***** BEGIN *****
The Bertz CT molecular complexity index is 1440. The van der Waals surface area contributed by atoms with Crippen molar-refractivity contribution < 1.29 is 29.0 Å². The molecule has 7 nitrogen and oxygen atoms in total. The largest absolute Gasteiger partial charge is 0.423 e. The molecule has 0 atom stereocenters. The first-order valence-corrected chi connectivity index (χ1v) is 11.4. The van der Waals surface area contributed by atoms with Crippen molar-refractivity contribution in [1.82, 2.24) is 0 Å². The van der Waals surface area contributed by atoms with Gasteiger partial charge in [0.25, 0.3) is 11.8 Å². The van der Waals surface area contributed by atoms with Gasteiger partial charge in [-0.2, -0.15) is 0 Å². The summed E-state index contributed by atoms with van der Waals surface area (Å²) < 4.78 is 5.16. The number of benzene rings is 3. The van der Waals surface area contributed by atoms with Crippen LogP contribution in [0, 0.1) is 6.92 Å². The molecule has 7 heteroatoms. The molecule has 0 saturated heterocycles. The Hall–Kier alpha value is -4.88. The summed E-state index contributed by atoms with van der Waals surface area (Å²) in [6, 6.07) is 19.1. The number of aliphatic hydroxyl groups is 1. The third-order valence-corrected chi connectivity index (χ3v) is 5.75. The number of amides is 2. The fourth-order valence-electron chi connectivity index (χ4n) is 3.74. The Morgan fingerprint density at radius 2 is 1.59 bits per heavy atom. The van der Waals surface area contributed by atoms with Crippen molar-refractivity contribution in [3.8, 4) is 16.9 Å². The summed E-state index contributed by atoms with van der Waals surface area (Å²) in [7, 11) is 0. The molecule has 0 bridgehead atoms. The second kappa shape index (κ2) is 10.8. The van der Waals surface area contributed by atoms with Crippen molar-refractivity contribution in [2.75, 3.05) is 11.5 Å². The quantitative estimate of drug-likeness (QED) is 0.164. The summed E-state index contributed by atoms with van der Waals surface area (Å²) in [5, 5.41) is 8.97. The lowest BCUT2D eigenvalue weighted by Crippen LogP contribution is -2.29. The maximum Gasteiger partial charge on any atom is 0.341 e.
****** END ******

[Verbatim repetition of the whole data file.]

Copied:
The Bertz CT molecular complexity index is 1440. The van der Waals surface area contributed by atoms with Crippen molar-refractivity contribution < 1.29 is 29.0 Å². The molecule has 7 nitrogen and oxygen atoms in total. The largest absolute Gasteiger partial charge is 0.423 e. The molecule has 0 atom stereocenters. The first-order valence-corrected chi connectivity index (χ1v) is 11.4. The van der Waals surface area contributed by atoms with Crippen molar-refractivity contribution in [1.82, 2.24) is 0 Å². The van der Waals surface area contributed by atoms with Gasteiger partial charge in [0.25, 0.3) is 11.8 Å². The van der Waals surface area contributed by atoms with Gasteiger partial charge in [-0.2, -0.15) is 0 Å². The summed E-state index contributed by atoms with van der Waals surface area (Å²) < 4.78 is 5.16. The number of benzene rings is 3. The van der Waals surface area contributed by atoms with Crippen LogP contribution in [0, 0.1) is 6.92 Å². The molecule has 7 heteroatoms. The molecule has 0 saturated heterocycles. The Hall–Kier alpha value is -4.88. The summed E-state index contributed by atoms with van der Waals surface area (Å²) in [6, 6.07) is 19.1. The number of aliphatic hydroxyl groups is 1. The third-order valence-corrected chi connectivity index (χ3v) is 5.75. The number of amides is 2. The fourth-order valence-electron chi connectivity index (χ4n) is 3.74. The Morgan fingerprint density at radius 2 is 1.59 bits per heavy atom. The van der Waals surface area contributed by atoms with Crippen molar-refractivity contribution in [3.8, 4) is 16.9 Å². The summed E-state index contributed by atoms with van der Waals surface area (Å²) in [7, 11) is 0. The molecule has 0 bridgehead atoms. The second kappa shape index (κ2) is 10.8. The van der Waals surface area contributed by atoms with Crippen molar-refractivity contribution in [2.75, 3.05) is 11.5 Å². The quantitative estimate of drug-likeness (QED) is 0.164. The summed E-state index contributed by atoms with van der Waals surface area (Å²) in [5, 5.41) is 8.97. The lowest BCUT2D eigenvalue weighted by Crippen LogP contribution is -2.29. The maximum Gasteiger partial charge on any atom is 0.341 e.